If you are doing both parts of the craft on the same day, wait until the shells are cool enough to handle and distribute one handful per child.  When you cut the egg carton, make sure to leave some around the edge to glue on the head.  Cut (or have your older child cut) the pipe cleaner to make the legs and tail. Tape them underneath as shown below.  You can also see from this picture that I left room for them to glue on the head when I cut the egg carton.

Capri liked gluing on the pistachio nut shells.

     Next, flip the turtle back over and have your children glue shells onto the top and sides of the turtle's shell.  Some will fall off and need to be repositioned.  The Sugar Snaps did not mind at all when that happened. I put the glue on for them and they positioned the shells.  I was surprised that they knew to flip the shells so that the hollow side was down before they placed them.   After the turtle is covered in the nut shells, have your child glue on the head and google eyes.  Then, allow to dry.  Have you been doing crafts lately using recycled materials?  What crafts have your families or students enjoyed?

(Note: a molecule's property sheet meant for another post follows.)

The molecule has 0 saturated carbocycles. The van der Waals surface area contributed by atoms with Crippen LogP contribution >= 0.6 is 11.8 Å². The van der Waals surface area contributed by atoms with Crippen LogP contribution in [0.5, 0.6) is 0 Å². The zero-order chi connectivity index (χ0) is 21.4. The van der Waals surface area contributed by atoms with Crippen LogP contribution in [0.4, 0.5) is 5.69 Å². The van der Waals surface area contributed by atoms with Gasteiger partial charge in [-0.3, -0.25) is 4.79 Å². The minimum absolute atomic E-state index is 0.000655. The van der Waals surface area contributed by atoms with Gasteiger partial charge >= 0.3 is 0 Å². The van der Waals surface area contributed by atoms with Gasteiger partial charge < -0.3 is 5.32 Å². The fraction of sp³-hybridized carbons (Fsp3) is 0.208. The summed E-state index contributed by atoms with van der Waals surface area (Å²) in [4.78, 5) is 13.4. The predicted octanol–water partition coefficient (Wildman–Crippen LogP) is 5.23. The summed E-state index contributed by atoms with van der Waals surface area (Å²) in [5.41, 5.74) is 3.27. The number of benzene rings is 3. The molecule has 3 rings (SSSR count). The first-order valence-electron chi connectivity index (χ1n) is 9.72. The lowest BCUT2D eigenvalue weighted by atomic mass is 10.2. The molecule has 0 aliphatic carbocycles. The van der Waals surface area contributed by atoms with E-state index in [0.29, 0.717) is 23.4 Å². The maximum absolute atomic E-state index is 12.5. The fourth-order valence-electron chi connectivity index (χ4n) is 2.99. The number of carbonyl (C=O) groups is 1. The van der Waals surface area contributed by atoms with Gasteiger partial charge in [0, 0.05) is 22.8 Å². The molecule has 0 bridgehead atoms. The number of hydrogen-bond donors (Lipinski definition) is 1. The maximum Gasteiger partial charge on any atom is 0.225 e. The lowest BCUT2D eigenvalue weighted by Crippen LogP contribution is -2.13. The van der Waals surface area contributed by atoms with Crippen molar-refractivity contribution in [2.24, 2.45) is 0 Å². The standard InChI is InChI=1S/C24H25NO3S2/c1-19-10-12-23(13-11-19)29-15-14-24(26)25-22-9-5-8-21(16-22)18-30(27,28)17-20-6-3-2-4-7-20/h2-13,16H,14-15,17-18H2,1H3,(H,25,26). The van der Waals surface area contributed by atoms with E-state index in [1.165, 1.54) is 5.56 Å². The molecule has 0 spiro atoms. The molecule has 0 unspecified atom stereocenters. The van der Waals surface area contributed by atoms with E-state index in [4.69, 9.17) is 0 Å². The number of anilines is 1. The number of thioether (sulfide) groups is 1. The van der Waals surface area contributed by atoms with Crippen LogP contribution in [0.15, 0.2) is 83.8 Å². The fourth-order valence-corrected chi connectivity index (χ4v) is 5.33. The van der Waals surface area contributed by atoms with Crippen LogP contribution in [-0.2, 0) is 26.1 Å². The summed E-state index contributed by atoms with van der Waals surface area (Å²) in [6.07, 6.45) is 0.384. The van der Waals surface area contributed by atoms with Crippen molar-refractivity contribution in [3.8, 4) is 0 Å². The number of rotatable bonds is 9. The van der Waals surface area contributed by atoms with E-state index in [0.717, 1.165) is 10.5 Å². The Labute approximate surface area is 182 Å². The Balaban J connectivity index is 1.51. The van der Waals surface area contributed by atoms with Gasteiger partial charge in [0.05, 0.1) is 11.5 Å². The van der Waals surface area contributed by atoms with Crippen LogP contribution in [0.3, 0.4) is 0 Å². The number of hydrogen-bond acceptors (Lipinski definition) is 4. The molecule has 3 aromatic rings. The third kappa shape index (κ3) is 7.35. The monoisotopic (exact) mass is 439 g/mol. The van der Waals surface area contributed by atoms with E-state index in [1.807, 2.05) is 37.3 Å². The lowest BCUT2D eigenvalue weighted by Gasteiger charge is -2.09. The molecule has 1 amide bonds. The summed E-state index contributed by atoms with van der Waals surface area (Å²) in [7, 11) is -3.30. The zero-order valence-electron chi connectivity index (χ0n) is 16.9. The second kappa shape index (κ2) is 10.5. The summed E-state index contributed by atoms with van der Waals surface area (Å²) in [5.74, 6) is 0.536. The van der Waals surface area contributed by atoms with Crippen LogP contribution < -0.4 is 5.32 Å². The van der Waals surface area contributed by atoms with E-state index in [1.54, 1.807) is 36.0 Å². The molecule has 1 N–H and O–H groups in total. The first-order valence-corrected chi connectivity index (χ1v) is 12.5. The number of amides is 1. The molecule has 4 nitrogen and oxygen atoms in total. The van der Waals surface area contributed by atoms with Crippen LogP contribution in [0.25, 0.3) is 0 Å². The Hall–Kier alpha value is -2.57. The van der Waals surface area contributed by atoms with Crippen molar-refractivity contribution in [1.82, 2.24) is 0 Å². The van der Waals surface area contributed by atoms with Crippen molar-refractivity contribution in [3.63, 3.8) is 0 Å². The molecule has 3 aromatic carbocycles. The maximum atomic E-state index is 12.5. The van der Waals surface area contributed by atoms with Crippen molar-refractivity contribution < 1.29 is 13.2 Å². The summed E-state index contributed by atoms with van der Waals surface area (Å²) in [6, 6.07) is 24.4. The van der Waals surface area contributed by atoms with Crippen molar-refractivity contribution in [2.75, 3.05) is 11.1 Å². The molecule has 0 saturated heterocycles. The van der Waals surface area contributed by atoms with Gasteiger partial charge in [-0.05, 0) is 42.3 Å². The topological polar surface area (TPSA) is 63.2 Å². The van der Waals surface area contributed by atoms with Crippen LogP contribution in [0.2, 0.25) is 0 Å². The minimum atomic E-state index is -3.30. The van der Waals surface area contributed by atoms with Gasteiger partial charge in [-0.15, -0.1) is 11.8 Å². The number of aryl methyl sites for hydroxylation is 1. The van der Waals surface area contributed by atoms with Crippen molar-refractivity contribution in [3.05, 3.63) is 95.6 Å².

*Linked to:  The Kid's Co-Op, Sharing Saturday , Parenting Pin-It Party, Mommy Monday Blog-hop, Sharing Saturday, Toddler & Preschooler Moms Pinning Party, Entertaining & Educational, Mom's Library, Link 'n' Learn

09 10